"Michael A. Flannery is Professor and Associate Director for Historical Collections at the Lister Hill Library of the Health Sciences, University of Alabama at Birmingham (UAB) and editor of Alfred Russel Wallace's Theory of Intelligent Evolution (2008)."
For some reason little davey forgot to mention that Michael Flannery is also Fellow at the Discovery Institute. Now why in the world for davey not bother mentioning that little item? He says so many nice things about Flannery, but not once does he mention that he and Flannery are buddies who share the same political masters, the DI. Why would that be?
Are you sensing the same trend here?  When there is information about any subject that might cast the slightest doubt on whatever point the DI is trying to make with anything resembling honesty and maybe a little objectivity, the DI always seems to fail to mention it.
4.  Sometimes the lie is pretty blatant, like in 2010 when I posted "Intelligent Design, Sh** or get off the Pot!"  When Stephen C. Meyer was quoted as saying:
"First, the scientific community is not uniformly opposed to ID. My recent book on the subject received enthusiastic endorsements from many scientists not previously known as advocates of ID, such as chemist Philip Skell, a National Academy of Sciences member, and Norman Nevin, one of Britain's top geneticists."
My response back then:
"In my humble opinion Stephen C. Meyer is a liar. According to this quote Meyer states that Philip Skell and Norman Nevin were not previously advocates of Intelligent Design. Let's set the record straight, Skell is a Signatory of the very discredited "A Dissent From Darwinism", the list used in Discovery Institute intelligent design campaigns in an attempt to discredit evolution and bolster claims that intelligent design is scientifically valid by claiming that evolution lacks broad scientific support. Meyer is a liar, Skell may not have published a pro-ID fluff piece, but he is an advocate. Nevin is a supporter of "Truth in Science" a United Kingdom-based organization which promotes the "Teach the Controversy" campaign. It uses this strategy to try to get intelligent design taught alongside evolution in school science lessons."
Continuing that trend, it took a little digging to uncover where little casey had his article published, "Trinity Law Review", which is published by the Trinity Law School. Now that might sound prestigious, but it's not. If just the name 'Trinity' doesn't give it away, their own website states:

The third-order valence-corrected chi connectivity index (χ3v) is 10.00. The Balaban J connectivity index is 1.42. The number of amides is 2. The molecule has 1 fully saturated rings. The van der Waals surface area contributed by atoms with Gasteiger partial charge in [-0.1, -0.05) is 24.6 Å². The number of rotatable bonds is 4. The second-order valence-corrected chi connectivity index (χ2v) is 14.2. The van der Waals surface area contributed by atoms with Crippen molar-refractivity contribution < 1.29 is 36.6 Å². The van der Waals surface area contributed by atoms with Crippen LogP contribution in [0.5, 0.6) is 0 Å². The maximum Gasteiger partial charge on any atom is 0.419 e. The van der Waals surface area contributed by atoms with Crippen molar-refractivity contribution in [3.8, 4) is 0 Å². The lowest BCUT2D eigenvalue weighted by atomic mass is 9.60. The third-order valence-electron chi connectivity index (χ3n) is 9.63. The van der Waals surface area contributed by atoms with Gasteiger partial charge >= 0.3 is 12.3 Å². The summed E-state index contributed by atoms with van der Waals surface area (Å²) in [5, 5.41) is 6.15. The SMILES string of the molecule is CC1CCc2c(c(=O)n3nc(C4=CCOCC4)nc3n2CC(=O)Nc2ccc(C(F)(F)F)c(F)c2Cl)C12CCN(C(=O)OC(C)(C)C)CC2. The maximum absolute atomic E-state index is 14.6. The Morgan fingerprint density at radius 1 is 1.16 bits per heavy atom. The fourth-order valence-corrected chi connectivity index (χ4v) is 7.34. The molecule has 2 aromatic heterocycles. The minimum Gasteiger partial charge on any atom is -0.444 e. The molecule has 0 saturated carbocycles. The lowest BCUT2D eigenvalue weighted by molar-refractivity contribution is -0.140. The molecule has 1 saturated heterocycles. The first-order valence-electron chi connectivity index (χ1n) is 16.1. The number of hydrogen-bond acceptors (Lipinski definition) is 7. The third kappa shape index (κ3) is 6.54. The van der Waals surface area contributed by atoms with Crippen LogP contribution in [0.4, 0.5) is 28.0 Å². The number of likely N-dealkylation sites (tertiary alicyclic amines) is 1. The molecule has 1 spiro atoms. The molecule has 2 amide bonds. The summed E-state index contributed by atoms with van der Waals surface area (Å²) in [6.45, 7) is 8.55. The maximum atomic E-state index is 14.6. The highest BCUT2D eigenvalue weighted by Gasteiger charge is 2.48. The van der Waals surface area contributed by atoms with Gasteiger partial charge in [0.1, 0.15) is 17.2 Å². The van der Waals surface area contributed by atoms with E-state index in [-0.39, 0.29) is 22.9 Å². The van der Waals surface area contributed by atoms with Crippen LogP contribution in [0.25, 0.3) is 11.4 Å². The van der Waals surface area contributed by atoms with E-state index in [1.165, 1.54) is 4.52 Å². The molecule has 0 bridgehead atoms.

"At its core, our community is shaped by our commitment to the Gospel – the life, death, and resurrection of Jesus. We exist to serve Christ by championing a biblical view of human law and government through our students, graduates, faculty, and staff." (Trinity Law School: About Page)
You can check them out in Wikipedia (Trinity Law School), which has a bit more to say like:
"Trinity Law School ranked second on The National Jurist's list of "Most Devout Christian Law Schools,"
"At present, Trinity Law School is not approved by the American Bar Association (ABA)"
"[They are the] publisher of Journal of Christian Legal Thought, a publication of Christian Legal Society"
OK, so without even reading little casey's missive, we know that it was published not in a prestigious law review, but a Christian Apologetic version of a law review.  No wonder the DI didn't publicize the venue.

So what else does that tell us?  I am pretty sure this is going to be nothing more than what casey used to write for the DI.  A fluff piece that takes an unsupported, and possibly even unsupportable position and make it sound like ID is not the religious proposition that we all, including the DI, know it is.  Anyone want to take a bet on it?  OK, this is long enough and it's getting late.  I will post again tomorrow after I read the DI post and casey's 'Christian Law Review' article.